Author MICHAEL NOVAK
Publisher MADISON BOOKS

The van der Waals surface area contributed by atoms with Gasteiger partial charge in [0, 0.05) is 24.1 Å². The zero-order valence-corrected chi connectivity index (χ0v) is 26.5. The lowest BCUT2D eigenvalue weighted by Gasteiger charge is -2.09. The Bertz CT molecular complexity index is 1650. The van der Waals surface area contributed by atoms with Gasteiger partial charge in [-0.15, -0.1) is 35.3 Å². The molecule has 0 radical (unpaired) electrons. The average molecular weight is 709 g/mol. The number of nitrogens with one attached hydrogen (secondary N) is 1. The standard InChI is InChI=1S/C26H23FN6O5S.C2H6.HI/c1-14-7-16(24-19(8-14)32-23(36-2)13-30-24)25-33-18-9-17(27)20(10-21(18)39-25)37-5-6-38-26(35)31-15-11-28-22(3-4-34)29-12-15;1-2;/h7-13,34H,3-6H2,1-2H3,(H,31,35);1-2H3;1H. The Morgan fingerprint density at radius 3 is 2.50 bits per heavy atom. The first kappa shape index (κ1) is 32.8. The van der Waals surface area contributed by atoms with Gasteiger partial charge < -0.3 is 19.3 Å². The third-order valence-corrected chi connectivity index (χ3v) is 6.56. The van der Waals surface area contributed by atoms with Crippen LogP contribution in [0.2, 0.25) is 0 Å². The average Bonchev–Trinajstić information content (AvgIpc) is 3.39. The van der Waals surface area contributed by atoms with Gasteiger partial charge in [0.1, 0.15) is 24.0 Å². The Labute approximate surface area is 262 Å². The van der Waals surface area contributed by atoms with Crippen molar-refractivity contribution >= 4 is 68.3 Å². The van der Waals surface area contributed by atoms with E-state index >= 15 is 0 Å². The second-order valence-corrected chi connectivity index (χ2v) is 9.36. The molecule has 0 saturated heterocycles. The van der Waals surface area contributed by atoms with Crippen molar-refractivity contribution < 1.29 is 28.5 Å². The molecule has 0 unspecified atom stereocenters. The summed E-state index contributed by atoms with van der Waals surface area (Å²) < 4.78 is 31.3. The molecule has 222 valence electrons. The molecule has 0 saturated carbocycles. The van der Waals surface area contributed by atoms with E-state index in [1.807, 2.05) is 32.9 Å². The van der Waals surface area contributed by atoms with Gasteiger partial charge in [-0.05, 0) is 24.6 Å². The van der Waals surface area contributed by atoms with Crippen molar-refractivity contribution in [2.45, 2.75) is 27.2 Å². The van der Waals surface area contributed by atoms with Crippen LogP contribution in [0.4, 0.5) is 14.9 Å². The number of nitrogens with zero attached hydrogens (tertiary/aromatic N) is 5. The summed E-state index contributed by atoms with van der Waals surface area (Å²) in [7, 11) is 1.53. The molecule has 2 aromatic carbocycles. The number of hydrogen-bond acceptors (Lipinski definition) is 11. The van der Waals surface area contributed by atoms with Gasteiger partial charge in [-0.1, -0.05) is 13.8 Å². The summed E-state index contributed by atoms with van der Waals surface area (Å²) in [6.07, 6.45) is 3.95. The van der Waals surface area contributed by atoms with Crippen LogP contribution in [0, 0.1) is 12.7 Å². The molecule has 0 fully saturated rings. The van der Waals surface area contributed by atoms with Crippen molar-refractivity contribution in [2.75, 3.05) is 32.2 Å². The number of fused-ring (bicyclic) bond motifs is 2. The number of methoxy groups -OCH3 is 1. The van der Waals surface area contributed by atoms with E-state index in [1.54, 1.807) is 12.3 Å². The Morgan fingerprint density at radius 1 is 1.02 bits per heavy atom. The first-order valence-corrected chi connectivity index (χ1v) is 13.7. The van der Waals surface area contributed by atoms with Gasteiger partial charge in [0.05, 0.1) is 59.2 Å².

Michael Novak is a Roman Catholic theologian and was a committed socialist and this fact will have made him thoroughly acceptable to the Roman Catholic Church. However, over a period of years in the 1970’s he changed his position to the support of the democratic capitalistic viewpoint. This has not gone down so well with his church but, even under challenge this particular later edition reflects his more mature thinking and he has not felt to revise the main points of his thesis. This book first appeared in an ‘underground’ form in Communist Poland in 1986 and has since been translated into a number of languages. It has been described as ‘ground-breaking’ and it most certainly challenges the tendencies of the Christian church to lean in favor of Christian socialism. The dominant strands of liberation theology consistently inveigh against capitalism but Novak’s thesis carries much weight and must be thoughtfully considered by those of us who seek to understand what best serves the nations of fallen mankind in general. He shows that it is quite possible to draw from the Judeo-Christian tradition humane values that will regulate the impulses of the competitive markets and steadily lift the poor. His arguments are clear as he seeks to prove that the democratic political system, and the spirit of discovery, creativity and competition in pursuit of a ‘better life’ that under-girds capitalism and the retention and promotion of the good in morals will produce the best for a world beset by the effects of the fall. He notes that it is not possible for nations to become thoroughly Christian. The effects of the fall will defile the best of intentions; the demise of communism is testament to that as is the systematic adjustment of the beliefs of those promoting socialism as the cure all for mankind. Nowhere has socialism succeeded whereas democratic capitalism has though not completely. In a way, democratic capitalism is an American experiment. It has been productive and has lifted multitudes. It has not failed. However, it will come, like all systems, under judgment. That judgment will examine its abuses, in the political arena; in the mad pursuit of gain at the expense of competitors in the economic realm and the unwillingness to accept the restraints that Judeo-Christian morality and even what some call ‘natural goodness’ would seek to restrain it. This is a heavy read, especially for those unfamiliar with even considering the theological implications of economics and politics. I think that this author helps us, especially in the interconnections of these three realms and will make the reader think seriously.